I started with a large circle and plotted it with the cnc, I changed the step rate and at 1/8 stepping and a 20″ circle you could clearly see the stepping, so that was out. 16th stepping had no visible jaggies. I also tried to measure the power while in motion with a scale at 1/8 vs 1/32 and saw no noticeable difference. So I went with 32nd. I am seriously considering a force gauge to test the new parts and I would love to test this as well.

    I do want to switch back to 1/16 but for speed reasons. I don’t like maxing out the arduino processor for 32nd stepping so soon I will switch to 16th just to have some overhead, if that works that way.

    #10353

    Aze Aze
    Participant

    Thanks everybody. I will try 1/16 later, and I’ll see if the result is better or worst (or the same). Both my 3D printer are in 1/16 and it’s enough for precision (maybe I’ll switch in 1/32 for the noise, but just for that).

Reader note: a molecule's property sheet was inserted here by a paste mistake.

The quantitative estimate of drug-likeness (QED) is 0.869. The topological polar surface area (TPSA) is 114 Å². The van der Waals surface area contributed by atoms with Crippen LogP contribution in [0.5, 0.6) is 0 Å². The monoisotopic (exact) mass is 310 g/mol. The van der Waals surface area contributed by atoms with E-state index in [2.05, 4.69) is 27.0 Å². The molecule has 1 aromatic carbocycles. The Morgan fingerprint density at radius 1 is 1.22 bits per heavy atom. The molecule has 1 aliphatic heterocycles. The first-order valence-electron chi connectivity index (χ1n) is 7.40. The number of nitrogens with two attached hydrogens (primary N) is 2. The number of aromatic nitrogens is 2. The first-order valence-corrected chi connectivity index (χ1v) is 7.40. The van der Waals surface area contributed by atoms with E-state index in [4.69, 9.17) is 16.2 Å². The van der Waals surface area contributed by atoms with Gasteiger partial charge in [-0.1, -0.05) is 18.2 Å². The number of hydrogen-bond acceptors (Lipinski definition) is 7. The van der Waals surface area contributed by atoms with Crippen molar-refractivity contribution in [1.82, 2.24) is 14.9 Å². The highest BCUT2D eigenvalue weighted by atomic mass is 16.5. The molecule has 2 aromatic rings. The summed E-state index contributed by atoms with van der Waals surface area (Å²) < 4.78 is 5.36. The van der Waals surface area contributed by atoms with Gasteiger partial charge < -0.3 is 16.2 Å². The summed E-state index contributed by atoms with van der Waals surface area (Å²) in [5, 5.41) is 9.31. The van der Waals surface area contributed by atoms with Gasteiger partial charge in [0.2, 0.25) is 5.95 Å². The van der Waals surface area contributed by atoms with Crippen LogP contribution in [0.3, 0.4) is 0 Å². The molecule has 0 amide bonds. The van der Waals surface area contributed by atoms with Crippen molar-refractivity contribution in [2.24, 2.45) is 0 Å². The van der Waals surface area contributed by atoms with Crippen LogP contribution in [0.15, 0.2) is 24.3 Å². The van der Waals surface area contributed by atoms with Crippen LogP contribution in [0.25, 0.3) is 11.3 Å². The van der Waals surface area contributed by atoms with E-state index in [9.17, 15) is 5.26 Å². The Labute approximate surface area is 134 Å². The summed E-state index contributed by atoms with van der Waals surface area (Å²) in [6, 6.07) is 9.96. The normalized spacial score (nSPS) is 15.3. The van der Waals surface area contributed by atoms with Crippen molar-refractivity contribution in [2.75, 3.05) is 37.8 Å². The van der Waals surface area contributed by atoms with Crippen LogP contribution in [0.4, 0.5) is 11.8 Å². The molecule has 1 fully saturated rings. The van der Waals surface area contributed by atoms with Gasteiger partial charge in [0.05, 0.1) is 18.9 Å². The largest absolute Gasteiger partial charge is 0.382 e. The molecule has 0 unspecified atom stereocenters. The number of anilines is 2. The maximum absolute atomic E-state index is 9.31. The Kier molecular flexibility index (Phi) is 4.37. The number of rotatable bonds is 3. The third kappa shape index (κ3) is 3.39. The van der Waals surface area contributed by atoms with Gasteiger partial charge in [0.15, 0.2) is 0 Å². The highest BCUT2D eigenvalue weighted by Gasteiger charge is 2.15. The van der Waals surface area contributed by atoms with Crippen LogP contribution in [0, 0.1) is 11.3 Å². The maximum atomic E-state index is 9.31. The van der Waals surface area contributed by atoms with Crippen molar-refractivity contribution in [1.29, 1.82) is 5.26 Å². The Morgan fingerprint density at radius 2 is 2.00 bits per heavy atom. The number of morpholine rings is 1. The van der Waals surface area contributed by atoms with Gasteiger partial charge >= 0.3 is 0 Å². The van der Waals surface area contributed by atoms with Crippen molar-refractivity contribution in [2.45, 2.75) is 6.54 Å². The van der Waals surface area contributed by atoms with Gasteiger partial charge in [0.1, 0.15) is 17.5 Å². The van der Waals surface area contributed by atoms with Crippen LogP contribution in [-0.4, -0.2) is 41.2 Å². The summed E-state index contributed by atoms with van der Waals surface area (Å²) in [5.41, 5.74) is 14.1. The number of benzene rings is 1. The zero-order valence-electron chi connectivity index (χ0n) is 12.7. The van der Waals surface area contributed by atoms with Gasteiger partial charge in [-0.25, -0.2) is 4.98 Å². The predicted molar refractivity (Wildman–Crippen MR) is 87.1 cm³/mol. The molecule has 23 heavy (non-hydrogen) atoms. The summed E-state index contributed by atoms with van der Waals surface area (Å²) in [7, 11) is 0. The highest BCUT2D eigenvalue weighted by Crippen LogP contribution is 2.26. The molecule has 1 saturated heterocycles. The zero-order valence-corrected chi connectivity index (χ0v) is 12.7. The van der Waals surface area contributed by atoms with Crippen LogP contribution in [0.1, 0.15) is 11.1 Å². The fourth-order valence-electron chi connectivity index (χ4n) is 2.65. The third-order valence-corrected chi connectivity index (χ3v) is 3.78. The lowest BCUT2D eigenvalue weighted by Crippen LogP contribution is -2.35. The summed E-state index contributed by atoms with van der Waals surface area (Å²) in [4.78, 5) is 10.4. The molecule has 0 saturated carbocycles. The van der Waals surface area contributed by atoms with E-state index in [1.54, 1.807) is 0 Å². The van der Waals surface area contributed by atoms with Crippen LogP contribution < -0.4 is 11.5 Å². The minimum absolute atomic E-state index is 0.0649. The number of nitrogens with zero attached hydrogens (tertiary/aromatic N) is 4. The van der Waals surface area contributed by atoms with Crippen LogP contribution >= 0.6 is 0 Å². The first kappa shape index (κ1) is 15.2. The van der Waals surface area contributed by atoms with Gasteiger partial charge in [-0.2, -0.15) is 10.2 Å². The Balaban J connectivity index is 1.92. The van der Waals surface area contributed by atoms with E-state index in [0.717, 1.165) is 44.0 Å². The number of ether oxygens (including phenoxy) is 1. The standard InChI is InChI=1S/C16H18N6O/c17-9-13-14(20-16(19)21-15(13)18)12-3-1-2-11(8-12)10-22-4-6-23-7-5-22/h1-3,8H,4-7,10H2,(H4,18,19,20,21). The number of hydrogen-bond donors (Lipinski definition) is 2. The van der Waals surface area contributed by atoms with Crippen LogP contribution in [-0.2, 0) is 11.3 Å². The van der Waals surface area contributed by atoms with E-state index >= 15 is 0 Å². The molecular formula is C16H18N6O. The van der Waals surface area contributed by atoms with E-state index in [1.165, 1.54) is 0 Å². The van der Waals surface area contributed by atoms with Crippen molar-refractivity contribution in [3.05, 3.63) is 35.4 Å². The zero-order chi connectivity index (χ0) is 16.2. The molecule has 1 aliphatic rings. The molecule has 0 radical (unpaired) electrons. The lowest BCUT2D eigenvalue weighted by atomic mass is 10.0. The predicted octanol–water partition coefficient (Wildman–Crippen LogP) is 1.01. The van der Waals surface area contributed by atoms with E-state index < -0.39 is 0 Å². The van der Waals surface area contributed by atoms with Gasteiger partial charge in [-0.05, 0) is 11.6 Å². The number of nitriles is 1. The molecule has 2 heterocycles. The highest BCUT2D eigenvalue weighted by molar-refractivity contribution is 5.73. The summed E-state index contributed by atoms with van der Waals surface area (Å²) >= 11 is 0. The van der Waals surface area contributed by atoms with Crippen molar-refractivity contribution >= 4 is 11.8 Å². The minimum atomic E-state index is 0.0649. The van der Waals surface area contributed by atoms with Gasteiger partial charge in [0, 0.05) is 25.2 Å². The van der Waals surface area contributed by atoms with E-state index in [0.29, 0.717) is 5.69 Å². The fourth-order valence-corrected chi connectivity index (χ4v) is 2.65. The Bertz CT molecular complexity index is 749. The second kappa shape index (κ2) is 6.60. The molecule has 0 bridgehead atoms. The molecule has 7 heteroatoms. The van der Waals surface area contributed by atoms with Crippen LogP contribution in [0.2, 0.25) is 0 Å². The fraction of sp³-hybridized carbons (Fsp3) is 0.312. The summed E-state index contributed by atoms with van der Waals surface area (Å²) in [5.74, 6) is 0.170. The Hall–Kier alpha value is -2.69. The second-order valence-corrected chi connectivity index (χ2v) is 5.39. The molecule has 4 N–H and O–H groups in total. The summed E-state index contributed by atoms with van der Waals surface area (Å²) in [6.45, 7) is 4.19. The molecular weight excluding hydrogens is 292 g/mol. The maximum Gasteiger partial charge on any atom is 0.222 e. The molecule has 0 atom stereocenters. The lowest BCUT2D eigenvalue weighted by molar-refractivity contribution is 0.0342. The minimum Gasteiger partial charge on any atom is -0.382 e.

#38639

    Hi guys,

    I’m digging up this thread in order to ask: is 32th step finally matters in terms of quality?

    First reason is: I’m using some TB6560 drivers on my second CNC, and they are limited to 1/16 steps. Should I invest in some 1/32 drivers at some point, and if yes, why?
    Second reason is: I plan to give the plasma an other try on the MPCNC, and achieving high speeds is necessary while cutting some thin steel sheets. With 1/16th steps, the CNC could move much faster since it wouldn’t get too limited by the arduino processing speed.

    I saw that there were some answers hereunder, but I’m not really sure about what to conclude, maybe due to my limited english.
    So, could some nice folk here summarize it in an easy to understand way so that the dummy I am could be sure of what he’s doing?

    By the way, wouldn’t going for 1/16 solve all the problems of rapids people had?

    Thanks in advance!

    #38643

    Ryan
    Keymaster

    1/16 hasn’t shown any noticeable quality differences.